This study was a cross-sectional study using a self-administered questionnaire approved by the Ethics Committee of the University of Tokyo Graduate School of Medicine and School of Medicine (2019261NI).
A document requesting study cooperation was sent to each of the directors of 11 child guidance centers. Unless the director disagreed to participate in the study, we then sent documents about the purpose and the contents of this study, along with anonymous format questionnaires, to the director for the appropriate number of employees. After this, the directors distributed them to the employees. The document clearly stated that participation was nonmandatory and entirely voluntary, and stamped addressed envelopes were enclosed for the return of questionnaires to the researchers.
The inclusion criteria were (1) full-time and part-time adult employees working at the child guidance centers at the time of the survey and (2) employees who were physically and mentally able to consent. The exclusion criteria included employees who had been absent for longer than one month. These criteria were specified in the document about this study sent to the directors and employees.
Employees who agreed to participate in the study completed a questionnaire, checked the box to agree to participate in the study, and returned it to the researcher. Because respondents may have suffered from an intrusive re-experience after completing the questionnaire, for ethical considerations, all respondents were informed that referral to a hospital or clinic was available. A confirmation document about the questionnaire’s distribution was sent to the director before the return deadline for centers that had not returned questionnaires from their employees. The questionnaires were collected for one month, from February to March 2020.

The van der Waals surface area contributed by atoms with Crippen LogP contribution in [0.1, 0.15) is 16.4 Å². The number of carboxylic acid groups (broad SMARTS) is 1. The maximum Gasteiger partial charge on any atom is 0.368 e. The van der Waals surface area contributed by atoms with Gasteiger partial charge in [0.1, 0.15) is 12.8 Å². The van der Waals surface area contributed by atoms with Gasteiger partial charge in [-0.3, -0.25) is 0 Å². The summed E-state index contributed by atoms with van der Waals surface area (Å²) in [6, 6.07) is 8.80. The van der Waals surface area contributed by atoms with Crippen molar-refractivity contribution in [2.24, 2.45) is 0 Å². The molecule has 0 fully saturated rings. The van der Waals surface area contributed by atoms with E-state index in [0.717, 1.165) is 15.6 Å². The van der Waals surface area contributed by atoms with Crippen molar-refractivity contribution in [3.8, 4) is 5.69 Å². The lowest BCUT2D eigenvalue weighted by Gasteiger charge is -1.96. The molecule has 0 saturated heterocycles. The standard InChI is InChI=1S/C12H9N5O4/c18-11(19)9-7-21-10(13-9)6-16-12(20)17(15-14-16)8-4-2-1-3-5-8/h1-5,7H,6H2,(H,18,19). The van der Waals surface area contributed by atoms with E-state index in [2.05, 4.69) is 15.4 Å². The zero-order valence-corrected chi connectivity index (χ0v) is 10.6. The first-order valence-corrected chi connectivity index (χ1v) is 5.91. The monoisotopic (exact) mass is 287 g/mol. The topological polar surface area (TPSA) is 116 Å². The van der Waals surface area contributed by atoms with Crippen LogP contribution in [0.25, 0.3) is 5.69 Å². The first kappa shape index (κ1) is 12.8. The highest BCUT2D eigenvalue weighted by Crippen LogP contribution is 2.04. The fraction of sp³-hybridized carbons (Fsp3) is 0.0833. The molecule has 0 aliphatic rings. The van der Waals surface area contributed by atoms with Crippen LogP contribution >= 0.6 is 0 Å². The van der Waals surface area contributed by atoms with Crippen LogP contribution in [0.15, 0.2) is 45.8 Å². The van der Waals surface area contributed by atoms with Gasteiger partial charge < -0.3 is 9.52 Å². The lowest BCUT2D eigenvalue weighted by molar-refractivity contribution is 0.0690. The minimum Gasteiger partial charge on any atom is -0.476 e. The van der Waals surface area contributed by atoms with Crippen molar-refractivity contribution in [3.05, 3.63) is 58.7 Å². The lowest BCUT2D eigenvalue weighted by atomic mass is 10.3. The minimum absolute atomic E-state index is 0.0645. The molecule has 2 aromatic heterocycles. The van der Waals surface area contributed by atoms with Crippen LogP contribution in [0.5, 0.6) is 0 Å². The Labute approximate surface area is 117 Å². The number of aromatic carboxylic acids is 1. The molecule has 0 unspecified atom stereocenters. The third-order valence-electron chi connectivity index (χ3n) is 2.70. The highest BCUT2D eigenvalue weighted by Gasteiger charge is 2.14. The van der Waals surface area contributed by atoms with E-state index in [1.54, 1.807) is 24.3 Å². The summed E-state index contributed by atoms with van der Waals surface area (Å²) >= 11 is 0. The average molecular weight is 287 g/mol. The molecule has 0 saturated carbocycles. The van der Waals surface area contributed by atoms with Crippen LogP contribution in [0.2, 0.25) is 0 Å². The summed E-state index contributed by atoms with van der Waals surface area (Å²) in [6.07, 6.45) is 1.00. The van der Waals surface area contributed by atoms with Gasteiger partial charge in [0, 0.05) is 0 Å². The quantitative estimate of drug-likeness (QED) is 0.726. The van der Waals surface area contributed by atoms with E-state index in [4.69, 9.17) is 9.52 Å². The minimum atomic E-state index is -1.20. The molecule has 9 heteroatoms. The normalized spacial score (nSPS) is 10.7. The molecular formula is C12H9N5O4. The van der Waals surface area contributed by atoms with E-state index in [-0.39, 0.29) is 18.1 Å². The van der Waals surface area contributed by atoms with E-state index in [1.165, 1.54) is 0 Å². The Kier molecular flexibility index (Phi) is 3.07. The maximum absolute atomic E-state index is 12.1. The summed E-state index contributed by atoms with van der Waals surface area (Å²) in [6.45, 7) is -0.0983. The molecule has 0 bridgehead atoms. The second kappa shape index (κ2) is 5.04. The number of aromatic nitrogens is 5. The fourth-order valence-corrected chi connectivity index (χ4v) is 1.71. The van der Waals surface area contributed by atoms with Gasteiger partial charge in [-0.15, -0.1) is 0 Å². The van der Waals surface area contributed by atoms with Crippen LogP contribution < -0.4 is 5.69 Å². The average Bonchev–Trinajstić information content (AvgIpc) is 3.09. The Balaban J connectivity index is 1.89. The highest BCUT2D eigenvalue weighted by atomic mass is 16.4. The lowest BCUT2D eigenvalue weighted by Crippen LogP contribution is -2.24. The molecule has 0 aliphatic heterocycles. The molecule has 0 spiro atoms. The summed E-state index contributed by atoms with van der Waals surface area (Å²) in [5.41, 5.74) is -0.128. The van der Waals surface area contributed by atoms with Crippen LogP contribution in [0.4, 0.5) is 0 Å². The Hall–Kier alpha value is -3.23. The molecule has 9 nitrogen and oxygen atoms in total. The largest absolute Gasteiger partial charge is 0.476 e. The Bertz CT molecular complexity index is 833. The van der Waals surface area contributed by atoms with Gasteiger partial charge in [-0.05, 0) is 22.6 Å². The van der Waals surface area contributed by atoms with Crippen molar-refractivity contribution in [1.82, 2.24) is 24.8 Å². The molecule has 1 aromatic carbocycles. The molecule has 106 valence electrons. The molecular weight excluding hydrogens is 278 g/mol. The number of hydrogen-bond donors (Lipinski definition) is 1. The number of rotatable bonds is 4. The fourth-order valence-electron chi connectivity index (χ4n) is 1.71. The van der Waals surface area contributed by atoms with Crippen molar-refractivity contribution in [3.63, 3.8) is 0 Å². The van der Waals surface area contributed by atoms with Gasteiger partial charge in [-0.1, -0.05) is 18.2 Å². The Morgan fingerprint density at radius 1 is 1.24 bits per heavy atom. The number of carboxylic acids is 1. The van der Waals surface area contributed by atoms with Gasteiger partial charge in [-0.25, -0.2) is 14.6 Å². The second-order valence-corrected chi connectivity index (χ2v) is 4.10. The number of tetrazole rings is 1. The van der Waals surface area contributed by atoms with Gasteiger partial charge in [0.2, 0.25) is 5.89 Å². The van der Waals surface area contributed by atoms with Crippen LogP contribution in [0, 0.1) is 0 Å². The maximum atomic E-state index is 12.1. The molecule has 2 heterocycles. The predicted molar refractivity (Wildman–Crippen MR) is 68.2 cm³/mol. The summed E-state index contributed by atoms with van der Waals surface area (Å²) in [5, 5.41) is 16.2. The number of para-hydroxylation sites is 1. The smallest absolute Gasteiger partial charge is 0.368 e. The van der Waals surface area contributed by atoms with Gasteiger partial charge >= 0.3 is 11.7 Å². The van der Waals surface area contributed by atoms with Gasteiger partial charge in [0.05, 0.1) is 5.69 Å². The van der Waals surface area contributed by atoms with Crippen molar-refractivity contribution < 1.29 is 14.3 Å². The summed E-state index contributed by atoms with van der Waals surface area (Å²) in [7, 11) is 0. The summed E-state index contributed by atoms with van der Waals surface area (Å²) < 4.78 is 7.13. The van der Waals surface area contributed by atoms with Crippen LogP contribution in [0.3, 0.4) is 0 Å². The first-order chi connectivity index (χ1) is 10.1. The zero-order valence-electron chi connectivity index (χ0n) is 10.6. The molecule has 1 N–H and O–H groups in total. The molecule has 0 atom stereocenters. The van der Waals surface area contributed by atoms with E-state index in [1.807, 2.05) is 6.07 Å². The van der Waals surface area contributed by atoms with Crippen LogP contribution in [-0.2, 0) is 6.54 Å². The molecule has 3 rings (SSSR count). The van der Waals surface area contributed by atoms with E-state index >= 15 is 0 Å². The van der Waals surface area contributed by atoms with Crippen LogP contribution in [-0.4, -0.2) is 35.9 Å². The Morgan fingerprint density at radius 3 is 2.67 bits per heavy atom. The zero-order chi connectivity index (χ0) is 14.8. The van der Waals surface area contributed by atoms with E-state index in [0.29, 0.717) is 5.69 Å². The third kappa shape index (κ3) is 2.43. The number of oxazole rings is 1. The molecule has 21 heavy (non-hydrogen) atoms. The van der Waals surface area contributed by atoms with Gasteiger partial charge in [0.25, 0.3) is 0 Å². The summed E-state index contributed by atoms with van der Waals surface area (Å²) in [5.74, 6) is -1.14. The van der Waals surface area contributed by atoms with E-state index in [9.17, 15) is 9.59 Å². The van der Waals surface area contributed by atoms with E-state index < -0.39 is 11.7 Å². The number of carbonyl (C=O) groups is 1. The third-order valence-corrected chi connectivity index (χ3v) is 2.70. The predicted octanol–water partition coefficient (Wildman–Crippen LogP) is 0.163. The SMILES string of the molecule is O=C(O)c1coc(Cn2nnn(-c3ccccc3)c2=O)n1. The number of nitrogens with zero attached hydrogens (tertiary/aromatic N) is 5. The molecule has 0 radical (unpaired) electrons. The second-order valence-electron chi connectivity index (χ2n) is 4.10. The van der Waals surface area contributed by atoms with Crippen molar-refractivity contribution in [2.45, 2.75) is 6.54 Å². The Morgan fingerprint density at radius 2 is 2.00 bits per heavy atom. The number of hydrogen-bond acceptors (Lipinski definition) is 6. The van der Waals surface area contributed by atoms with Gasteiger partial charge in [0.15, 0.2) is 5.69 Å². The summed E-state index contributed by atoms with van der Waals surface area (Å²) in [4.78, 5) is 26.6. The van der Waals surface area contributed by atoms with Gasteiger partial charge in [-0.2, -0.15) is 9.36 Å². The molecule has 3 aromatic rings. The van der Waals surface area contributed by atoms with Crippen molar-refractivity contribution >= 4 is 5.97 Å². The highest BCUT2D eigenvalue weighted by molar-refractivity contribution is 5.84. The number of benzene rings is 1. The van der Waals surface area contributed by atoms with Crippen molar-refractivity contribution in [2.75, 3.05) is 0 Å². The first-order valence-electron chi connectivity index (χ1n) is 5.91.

2.3. Measures

2.3.1. Outcomes: The PTSD Checklist for DSM-5 (PCL-5)

This self-administered questionnaire is widely used to screen for PTSD. The reliability and validity of the Japanese version have been confirmed in a Japanese population (Cronbach’s alpha = 0.97; r contrast-CV = 0.85; 95% CI, 0.847–0.862) [12]. It consists of 20 items about PTSD symptoms. Each item is scored on a five-point scale from 0 (not at all) to 4 (very). The total score takes a value from 0 to 80 points. Higher scores indicate a higher severity of symptoms of PTSD.

2.3.2. Exposure: Work-Related Traumatic Events Checklist